New methods have been used, with promising results, to treat full-thickness cartilage defects. The objective of the present study was to compare autologous chondrocyte implantation with microfracture in a randomized trial. We are not aware of any previous randomized studies comparing these methods. Eighty patients without general osteoarthritis who had a single symptomatic cartilage defect on the femoral condyle in a stable knee were treated with autologous chondrocyte implantation or microfracture (forty in each group). We used the International Cartilage Repair Society, Lysholm, Short Form-36 (SF-36), and Tegner forms to collect data. An independent observer performed a follow-up examination at twelve and twenty-four months. Two years postoperatively, arthroscopy with biopsy for histological evaluation was carried out. The histological evaluation was done by a pathologist and a clinical scientist, both of whom were blinded to each patient's treatment. In general, there were small differences between the two treatment groups. At two years, both groups had significant clinical improvement. According to the SF-36 physical component score at two years postoperatively, the improvement in the microfracture group was significantly better than that in the autologous chondrocyte implantation group (p = 0.004). Younger and more active patients did better in both groups. There were two failures in the autologous chondrocyte implantation group and one in the microfracture group. No serious complications were reported. Biopsy specimens were obtained from 84% of the patients, and histological evaluation of repair tissues showed no significant differences between the two groups. We did not find any association between the histological quality of the tissue and the clinical outcome according to the scores on the Lysholm or SF-36 form or the visual analog scale. Both methods had acceptable short-term clinical results. There was no significant difference in macroscopic or histological results between the two treatment groups and no association between the histological findings and the clinical outcome at the two-year time-point. Therapeutic study, Level I-1a (randomized controlled trial [significant difference]). See Instructions to Authors for a complete description of levels of evidence.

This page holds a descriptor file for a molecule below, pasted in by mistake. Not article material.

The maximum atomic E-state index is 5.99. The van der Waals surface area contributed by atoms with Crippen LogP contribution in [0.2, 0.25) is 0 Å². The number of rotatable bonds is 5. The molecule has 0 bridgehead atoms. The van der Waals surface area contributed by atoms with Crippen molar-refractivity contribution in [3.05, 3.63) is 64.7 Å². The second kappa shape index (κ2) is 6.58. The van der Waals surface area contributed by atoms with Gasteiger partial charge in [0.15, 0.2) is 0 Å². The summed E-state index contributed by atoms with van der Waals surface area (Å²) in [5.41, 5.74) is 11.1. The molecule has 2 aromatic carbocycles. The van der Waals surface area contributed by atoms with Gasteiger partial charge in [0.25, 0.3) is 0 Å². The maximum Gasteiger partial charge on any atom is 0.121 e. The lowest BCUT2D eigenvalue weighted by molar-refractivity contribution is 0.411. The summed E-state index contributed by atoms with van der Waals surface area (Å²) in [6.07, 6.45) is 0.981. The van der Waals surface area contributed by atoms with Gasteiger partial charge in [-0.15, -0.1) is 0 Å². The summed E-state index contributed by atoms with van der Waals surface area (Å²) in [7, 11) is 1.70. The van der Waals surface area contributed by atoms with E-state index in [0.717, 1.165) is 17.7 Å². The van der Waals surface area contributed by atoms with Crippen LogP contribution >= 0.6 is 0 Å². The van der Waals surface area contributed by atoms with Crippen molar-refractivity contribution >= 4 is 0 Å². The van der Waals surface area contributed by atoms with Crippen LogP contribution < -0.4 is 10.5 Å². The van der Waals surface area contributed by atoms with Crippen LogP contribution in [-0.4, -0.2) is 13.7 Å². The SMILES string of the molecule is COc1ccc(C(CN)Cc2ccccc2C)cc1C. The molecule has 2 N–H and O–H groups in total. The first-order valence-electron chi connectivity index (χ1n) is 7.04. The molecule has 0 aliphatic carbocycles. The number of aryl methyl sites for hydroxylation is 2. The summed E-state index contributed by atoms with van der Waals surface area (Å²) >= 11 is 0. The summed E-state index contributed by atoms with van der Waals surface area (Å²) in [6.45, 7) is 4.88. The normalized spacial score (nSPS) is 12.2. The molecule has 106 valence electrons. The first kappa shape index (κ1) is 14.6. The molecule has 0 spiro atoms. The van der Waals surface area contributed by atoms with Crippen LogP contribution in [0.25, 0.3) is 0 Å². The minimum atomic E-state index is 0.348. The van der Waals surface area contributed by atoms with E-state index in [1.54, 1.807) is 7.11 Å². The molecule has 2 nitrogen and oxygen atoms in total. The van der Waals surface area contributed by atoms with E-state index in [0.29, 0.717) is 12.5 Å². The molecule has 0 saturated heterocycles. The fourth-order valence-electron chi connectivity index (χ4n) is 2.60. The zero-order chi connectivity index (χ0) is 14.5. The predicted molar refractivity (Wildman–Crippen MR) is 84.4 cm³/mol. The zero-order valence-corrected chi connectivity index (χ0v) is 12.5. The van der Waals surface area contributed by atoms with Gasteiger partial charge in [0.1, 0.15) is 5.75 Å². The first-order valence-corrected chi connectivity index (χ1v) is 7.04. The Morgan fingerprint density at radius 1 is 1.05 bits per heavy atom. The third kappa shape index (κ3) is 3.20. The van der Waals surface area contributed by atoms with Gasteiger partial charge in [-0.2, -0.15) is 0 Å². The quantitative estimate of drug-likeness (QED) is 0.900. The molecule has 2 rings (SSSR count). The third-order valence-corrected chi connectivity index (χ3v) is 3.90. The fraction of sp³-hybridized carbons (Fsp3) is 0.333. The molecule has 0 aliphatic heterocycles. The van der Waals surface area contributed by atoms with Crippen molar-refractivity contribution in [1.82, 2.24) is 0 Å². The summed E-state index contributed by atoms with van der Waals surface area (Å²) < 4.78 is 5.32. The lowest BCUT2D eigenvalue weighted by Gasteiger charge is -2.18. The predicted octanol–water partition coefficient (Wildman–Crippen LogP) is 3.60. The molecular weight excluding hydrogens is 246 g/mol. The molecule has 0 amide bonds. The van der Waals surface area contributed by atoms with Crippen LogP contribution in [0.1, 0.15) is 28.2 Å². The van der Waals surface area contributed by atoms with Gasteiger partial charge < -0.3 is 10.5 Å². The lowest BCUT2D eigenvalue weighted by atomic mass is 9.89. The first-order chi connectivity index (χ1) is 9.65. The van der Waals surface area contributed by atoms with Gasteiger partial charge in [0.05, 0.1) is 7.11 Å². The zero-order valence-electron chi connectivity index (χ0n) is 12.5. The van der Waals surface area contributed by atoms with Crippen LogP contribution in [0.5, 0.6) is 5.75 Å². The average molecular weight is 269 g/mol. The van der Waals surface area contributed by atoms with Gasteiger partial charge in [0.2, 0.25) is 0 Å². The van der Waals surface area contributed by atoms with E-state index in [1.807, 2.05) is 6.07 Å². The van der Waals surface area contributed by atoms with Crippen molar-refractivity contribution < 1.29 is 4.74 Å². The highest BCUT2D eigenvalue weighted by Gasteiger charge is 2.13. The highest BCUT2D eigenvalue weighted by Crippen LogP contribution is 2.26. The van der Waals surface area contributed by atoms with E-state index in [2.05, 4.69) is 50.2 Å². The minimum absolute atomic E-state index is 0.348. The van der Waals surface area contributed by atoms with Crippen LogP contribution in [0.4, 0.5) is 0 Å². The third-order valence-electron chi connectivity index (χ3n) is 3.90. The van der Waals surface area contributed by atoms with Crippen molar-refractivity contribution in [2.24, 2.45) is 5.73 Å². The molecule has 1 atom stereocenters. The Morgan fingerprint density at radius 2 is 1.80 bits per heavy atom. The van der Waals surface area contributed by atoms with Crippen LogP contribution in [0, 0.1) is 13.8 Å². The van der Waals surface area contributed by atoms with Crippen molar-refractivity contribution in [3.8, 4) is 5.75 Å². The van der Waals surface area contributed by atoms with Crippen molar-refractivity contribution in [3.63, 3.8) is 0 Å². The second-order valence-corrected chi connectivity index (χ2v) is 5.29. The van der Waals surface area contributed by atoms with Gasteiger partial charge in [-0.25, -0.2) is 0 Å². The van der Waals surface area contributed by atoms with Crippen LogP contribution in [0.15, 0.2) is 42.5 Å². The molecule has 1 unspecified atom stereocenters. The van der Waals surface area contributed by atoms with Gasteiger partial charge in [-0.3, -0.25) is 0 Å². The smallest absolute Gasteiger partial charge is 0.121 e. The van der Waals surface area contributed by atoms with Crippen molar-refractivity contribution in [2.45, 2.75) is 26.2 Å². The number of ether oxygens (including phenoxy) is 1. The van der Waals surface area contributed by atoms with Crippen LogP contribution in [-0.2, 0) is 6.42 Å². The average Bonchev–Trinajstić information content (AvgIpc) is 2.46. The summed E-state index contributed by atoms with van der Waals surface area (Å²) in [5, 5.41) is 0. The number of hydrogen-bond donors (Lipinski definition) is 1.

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                Author and article information

                Journal
                Sports Health
                Sports Health
                SPH
                spsph
                Sports Health
                SAGE Publications (Sage CA: Los Angeles, CA )
                1941-7381
                1941-0921
                12 October 2015
                March 2016
                1 March 2017
                : 8
                : 2
                : 153-160
                Affiliations
                []Department of Orthopaedics, University of New Mexico Health Sciences Center, Albuquerque, New Mexico
                Author notes
                [* ]Dustin L. Richter, MD, Department of Orthopaedics, University of New Mexico Health Sciences Center, MSC 10 5600, Albuquerque, NM 87131 (email: dustin.richter1818@ 123456gmail.com ).
                Article
                10.1177_1941738115611350
                10.1177/1941738115611350
                4789925
                26502188
                © 2015 The Author(s)
                Categories
                Current Research
                Custom metadata
                March/April 2016